First, the distance between the horn and the bass sphere needs to be the same. The importer suggested that the distance between listener and the voice coil of both enclosures should be the same. This is absolutely imperative to get it right, this timealign the sound coming to your ears without screwing the phase relationship of a sound coming from both speakers at the same time (ex: a guitar string). I’ve found that moving the bass sphere just a bit forward makes the sound more coherent (this length can vary depending on listening distance). You should also try to keep both speakers as close as possible to simulate point source.

The Ferguson Hill FH007 front

Second thing you can screw up is the bass level. This setting change a lot depending on the kind of environment the system is asked to perform. Near-field, the bass volume is low, my listening room of 22’x 15’ required almost full volume to have punch. In order to set it up right, take percussions tracks. Too little bass volume will result in a diminished impact and life of the music. Too much and things get blurred and boomy. Be careful, it’s easy to ask too much of a 4’’ woofer in a light cabinet, especially in big rooms.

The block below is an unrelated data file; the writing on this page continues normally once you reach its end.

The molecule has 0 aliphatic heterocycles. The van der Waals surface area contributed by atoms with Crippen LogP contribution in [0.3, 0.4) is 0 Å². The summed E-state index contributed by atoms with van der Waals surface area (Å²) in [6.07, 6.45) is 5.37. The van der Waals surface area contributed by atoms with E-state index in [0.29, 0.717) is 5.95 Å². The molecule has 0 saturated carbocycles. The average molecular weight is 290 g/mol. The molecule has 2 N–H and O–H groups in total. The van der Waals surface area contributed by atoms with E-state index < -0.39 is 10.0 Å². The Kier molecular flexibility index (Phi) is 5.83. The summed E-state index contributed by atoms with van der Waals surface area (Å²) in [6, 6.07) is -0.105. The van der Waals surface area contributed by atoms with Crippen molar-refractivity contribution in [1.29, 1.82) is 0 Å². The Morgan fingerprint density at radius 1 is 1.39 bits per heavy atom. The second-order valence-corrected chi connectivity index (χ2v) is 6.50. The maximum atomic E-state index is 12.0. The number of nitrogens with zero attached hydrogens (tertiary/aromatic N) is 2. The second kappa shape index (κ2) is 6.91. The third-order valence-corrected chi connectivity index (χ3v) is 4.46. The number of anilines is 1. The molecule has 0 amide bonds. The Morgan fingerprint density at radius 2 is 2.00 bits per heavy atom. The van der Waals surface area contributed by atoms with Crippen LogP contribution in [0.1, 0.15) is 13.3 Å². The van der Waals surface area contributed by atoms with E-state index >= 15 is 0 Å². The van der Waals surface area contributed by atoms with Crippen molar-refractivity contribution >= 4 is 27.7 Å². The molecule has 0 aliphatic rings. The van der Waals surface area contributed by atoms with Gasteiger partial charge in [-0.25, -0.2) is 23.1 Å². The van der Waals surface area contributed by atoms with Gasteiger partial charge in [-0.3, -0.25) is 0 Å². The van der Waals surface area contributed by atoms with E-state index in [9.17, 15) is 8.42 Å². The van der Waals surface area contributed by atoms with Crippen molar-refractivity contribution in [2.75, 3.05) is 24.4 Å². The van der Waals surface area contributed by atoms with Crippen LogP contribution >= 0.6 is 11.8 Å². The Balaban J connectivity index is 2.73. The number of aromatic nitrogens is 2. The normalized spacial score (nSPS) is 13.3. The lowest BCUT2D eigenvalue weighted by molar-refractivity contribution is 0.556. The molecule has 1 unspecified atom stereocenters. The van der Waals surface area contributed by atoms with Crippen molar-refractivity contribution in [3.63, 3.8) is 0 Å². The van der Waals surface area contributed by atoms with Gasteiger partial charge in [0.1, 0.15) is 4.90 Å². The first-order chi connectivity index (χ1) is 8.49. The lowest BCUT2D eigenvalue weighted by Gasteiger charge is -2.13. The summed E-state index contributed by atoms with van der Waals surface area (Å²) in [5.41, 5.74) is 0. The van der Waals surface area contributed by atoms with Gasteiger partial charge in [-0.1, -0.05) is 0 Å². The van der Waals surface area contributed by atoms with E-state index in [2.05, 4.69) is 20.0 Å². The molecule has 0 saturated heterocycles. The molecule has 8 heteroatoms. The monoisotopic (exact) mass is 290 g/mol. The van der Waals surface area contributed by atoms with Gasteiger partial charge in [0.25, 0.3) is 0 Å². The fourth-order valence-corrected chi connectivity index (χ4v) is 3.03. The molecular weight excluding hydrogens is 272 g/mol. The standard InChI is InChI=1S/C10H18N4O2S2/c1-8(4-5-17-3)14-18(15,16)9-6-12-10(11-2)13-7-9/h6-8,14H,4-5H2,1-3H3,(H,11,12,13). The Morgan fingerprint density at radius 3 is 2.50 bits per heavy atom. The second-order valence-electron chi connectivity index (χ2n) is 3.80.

Third thing to set-up is you. Yep, you read that right. Listening position is crucial; it can go from atrocious sound to vocalist heaven in such a small window. You see horns are very directional, at the same time you want to hear the driver, not the material around. Toe-in is important, at your listening position the horizontal lower tube of the horn should point directly at you. To avoid the coloration in the vertical plane, the tweeter is required to aim at ear level (halfinch movements introduces colorations). I’ve never listened to a speaker so demanding on sweet spot.